Twitter Data Mining for Situational Awareness

Twitter Data Mining for Situational Awareness

Marco Vernier (University of Udine, Italy), Manuela Farinosi (University of Udine, Italy) and Gian Luca Foresti (Department of Mathematics and Computer Science, University of Udine, Italy)
DOI: 10.4018/978-1-5225-7598-6.ch050
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The most recent catastrophic events, from the 2010 Haiti earthquake to the devastating 2013 Colorado floods, have shown a strong adoption of social media platforms by ordinary people. The data and metadata produced by the users during and after the extraordinary situations could have enormous potentialities if integrated with the traditional systems for emergency management and used for hyperlocal situational awareness. The great majority of the current literature is focused on Twitter for several reasons strictly linked to the architectures and practices of use of the platform itself. It is possible to classify the existing systems based on the analysis of Twitter data at least in three different categories: 1) semantic systems, 2) metadata systems, and 3) smart self-learning systems. In this chapter, a review of the most significant and important tools used to analyze Twitter data will be presented and an innovative and smart solution will be proposed for future development.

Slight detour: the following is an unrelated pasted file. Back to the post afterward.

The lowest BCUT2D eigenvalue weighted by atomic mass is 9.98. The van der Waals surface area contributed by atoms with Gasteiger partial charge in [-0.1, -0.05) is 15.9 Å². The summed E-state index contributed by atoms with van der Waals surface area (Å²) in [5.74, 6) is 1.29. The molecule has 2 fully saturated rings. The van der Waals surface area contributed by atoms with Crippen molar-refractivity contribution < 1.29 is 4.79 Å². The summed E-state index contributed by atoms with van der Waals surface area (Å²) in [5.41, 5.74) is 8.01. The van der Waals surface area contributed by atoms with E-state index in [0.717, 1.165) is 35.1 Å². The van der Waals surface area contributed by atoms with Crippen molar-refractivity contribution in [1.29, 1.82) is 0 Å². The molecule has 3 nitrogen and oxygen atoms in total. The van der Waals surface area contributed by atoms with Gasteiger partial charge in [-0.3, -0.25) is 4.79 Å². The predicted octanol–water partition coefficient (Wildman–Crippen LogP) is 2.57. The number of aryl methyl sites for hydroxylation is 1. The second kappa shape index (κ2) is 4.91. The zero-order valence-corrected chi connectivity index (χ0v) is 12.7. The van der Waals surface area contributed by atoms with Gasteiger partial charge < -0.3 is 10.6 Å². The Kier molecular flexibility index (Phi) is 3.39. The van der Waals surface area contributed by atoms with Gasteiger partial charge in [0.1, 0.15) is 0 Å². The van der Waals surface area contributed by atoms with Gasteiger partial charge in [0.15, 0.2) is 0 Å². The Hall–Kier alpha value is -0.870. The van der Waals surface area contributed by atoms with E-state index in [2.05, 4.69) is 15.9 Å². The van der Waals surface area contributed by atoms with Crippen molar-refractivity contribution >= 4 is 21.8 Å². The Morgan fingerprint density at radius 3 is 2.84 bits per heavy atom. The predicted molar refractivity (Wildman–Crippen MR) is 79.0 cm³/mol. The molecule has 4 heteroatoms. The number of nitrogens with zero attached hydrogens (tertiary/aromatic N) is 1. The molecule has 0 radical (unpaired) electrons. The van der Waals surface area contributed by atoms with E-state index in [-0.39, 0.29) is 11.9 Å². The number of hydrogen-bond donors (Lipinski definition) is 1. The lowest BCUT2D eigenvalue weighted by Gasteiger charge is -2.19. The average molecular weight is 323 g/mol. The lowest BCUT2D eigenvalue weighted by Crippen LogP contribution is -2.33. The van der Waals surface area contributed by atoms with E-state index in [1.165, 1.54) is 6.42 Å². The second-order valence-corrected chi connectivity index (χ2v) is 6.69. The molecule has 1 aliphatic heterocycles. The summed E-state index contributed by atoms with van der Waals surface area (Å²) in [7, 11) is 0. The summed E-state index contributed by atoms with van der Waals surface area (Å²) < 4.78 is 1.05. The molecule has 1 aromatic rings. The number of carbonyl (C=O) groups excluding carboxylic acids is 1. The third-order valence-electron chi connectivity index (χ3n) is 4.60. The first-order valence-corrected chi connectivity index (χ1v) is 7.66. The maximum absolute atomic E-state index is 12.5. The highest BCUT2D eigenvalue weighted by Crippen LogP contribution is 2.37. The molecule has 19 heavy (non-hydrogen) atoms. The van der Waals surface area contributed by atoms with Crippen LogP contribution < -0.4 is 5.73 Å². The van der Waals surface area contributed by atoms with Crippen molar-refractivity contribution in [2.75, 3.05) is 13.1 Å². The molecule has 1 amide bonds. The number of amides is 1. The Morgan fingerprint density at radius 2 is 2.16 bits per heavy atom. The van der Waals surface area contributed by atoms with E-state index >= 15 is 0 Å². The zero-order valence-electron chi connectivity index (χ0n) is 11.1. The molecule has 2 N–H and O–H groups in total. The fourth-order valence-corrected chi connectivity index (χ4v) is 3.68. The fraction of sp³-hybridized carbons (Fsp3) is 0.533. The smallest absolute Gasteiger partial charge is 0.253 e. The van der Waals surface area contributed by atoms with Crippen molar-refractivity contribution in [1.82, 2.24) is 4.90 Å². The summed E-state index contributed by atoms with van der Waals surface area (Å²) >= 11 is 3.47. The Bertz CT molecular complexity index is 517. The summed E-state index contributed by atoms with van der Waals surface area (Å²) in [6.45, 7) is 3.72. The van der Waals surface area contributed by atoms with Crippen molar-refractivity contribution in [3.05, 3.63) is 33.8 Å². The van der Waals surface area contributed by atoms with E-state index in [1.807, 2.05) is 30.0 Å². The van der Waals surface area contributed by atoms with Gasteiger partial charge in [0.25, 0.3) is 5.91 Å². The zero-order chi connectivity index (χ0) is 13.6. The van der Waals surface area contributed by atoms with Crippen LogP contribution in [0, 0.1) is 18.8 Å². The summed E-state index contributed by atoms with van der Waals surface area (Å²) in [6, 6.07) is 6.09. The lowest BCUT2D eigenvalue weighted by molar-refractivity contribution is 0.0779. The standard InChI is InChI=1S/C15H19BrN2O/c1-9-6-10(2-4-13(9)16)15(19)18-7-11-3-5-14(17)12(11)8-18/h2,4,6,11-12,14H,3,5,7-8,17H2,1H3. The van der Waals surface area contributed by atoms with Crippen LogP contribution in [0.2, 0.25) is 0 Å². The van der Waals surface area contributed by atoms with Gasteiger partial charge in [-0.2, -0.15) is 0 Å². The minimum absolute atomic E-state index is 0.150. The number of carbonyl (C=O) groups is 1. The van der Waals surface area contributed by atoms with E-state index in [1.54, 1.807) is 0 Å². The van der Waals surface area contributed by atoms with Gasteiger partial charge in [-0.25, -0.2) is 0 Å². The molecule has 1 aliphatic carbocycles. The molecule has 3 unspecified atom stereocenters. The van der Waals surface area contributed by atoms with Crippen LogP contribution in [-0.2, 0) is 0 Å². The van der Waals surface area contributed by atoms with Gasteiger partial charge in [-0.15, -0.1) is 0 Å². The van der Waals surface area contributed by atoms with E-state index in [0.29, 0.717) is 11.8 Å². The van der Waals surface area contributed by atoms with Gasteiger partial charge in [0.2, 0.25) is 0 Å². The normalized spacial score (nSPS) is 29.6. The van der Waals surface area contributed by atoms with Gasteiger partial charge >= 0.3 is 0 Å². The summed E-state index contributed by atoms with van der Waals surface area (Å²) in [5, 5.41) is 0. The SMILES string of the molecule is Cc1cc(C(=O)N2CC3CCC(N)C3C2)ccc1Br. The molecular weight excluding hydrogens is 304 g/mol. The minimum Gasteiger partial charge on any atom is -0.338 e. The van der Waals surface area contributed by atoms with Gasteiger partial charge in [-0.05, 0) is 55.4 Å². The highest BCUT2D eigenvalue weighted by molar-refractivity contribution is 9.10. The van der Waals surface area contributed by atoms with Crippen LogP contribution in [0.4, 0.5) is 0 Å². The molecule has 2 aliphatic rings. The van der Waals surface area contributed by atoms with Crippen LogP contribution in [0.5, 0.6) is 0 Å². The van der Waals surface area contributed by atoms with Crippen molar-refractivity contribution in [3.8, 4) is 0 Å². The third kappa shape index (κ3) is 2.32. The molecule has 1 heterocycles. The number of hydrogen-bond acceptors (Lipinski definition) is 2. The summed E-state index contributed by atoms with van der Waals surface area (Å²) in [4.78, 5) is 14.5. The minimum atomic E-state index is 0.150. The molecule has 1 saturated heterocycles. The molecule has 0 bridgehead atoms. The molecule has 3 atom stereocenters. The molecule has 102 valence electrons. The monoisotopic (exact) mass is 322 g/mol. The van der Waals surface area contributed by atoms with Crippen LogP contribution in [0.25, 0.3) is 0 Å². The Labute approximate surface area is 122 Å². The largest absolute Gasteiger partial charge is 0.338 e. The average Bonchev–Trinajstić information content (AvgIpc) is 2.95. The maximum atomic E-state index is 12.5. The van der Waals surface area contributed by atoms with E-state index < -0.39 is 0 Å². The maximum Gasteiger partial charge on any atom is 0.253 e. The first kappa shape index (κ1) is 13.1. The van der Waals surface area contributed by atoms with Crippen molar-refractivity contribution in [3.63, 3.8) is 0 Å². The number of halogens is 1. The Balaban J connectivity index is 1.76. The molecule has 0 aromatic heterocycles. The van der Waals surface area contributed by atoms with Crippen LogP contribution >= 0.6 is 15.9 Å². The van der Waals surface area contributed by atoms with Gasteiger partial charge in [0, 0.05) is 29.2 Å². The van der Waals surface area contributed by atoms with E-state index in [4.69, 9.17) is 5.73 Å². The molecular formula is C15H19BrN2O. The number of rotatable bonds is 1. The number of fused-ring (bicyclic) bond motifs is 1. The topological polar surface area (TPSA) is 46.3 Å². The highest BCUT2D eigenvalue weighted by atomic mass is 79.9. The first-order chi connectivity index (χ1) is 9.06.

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Social Media Use in Extra-Ordinary Contexts

Social media platforms are built from the beginning to be used socially, and oriented around collaboration and sharing. These potentialities are emphasized in extra-ordinary contexts, when ordinary people adopt these tools to provide or search for first-hand and real-time information regarding a certain event (i.e. an earthquake, flood, etc.) (Lindsay, 2011; Taylor et al., 2012). The most recent catastrophic events, from the 2010 Haiti earthquake to the devastating 2013 Colorado floods, in fact, have shown that these platforms have been strongly used both during and after disasters (Figure 1), allowing a real-time dissemination of information to the wider public, an effective situational awareness, and an up-to-date picture of what is happening on the ground (i.e. Farinosi & Micalizzi, 2013; White et al., 2014).

According to Kotsiopoulos (2014), in extra-ordinary situations, social media enable citizens to play at least three roles: 1) first responders/volunteers; 2) citizen journalists/reporters; and 3) social activists. Oftentimes citizens on the scene experience the event first-hand and are able to provide updates more quickly than disaster response organizations and traditional news media (Sweetser & Metzgar, 2007; Procopio & Procopio, 2007; Farinosi & Micalizzi, 2013).

Given the increasing availability of data and meta-data produced and/or distributed on these online platforms, it is pivotal to understand how they should be used and integrated with traditional systems for situational awareness, supporting in this way the work of Civil Protection, Red Cross, Fire Department, and other agencies.

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